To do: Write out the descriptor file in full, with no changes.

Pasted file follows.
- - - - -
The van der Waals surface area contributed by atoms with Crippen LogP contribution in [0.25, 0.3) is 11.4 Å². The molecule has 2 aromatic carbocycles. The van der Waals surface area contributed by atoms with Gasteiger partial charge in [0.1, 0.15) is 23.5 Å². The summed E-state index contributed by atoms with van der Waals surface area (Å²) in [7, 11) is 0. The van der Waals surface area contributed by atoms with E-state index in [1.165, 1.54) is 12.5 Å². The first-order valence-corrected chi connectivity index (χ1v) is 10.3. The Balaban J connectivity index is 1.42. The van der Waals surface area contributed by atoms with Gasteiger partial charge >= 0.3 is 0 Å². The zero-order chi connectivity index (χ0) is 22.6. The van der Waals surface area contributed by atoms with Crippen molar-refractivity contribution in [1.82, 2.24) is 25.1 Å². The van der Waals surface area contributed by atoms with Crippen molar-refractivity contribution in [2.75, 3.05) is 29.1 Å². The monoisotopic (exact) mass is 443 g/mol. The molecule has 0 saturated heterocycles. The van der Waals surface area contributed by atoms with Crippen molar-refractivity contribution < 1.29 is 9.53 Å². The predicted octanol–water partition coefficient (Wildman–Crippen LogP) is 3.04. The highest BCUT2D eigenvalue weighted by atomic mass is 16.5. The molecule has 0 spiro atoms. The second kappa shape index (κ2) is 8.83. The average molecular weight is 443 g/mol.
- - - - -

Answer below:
The van der Waals surface area contributed by atoms with Crippen LogP contribution in [0.25, 0.3) is 11.4 Å². The molecule has 2 aromatic carbocycles. The van der Waals surface area contributed by atoms with Gasteiger partial charge in [0.1, 0.15) is 23.5 Å². The summed E-state index contributed by atoms with van der Waals surface area (Å²) in [7, 11) is 0. The van der Waals surface area contributed by atoms with E-state index in [1.165, 1.54) is 12.5 Å². The first-order valence-corrected chi connectivity index (χ1v) is 10.3. The Balaban J connectivity index is 1.42. The van der Waals surface area contributed by atoms with Gasteiger partial charge >= 0.3 is 0 Å². The zero-order chi connectivity index (χ0) is 22.6. The van der Waals surface area contributed by atoms with Crippen molar-refractivity contribution in [1.82, 2.24) is 25.1 Å². The van der Waals surface area contributed by atoms with Crippen molar-refractivity contribution in [2.75, 3.05) is 29.1 Å². The monoisotopic (exact) mass is 443 g/mol. The molecule has 0 saturated heterocycles. The van der Waals surface area contributed by atoms with Crippen molar-refractivity contribution < 1.29 is 9.53 Å². The predicted octanol–water partition coefficient (Wildman–Crippen LogP) is 3.04. The highest BCUT2D eigenvalue weighted by atomic mass is 16.5. The molecule has 0 spiro atoms. The second kappa shape index (κ2) is 8.83. The average molecular weight is 443 g/mol.